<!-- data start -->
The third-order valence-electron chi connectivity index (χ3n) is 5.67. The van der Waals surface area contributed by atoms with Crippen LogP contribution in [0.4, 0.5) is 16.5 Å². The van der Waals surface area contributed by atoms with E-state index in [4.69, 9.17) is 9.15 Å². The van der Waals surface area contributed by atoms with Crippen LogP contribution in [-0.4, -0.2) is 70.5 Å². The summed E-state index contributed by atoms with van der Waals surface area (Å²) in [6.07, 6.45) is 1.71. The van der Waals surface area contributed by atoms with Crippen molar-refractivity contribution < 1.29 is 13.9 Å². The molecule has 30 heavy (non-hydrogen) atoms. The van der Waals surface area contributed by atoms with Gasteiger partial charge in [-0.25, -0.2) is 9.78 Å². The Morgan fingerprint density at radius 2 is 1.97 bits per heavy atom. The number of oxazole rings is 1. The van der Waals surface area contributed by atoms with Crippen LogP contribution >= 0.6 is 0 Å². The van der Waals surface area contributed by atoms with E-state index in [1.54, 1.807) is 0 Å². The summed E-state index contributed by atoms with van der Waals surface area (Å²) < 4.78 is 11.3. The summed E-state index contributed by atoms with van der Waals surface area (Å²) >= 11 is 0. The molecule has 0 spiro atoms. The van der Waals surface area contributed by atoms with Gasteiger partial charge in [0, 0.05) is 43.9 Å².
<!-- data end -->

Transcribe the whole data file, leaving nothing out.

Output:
The third-order valence-electron chi connectivity index (χ3n) is 5.67. The van der Waals surface area contributed by atoms with Crippen LogP contribution in [0.4, 0.5) is 16.5 Å². The van der Waals surface area contributed by atoms with E-state index in [4.69, 9.17) is 9.15 Å². The van der Waals surface area contributed by atoms with Crippen LogP contribution in [-0.4, -0.2) is 70.5 Å². The summed E-state index contributed by atoms with van der Waals surface area (Å²) in [6.07, 6.45) is 1.71. The van der Waals surface area contributed by atoms with Crippen molar-refractivity contribution < 1.29 is 13.9 Å². The molecule has 30 heavy (non-hydrogen) atoms. The van der Waals surface area contributed by atoms with Gasteiger partial charge in [-0.25, -0.2) is 9.78 Å². The Morgan fingerprint density at radius 2 is 1.97 bits per heavy atom. The number of oxazole rings is 1. The van der Waals surface area contributed by atoms with Crippen LogP contribution >= 0.6 is 0 Å². The van der Waals surface area contributed by atoms with E-state index in [1.54, 1.807) is 0 Å². The summed E-state index contributed by atoms with van der Waals surface area (Å²) < 4.78 is 11.3. The summed E-state index contributed by atoms with van der Waals surface area (Å²) >= 11 is 0. The molecule has 0 spiro atoms. The van der Waals surface area contributed by atoms with Gasteiger partial charge in [0, 0.05) is 43.9 Å².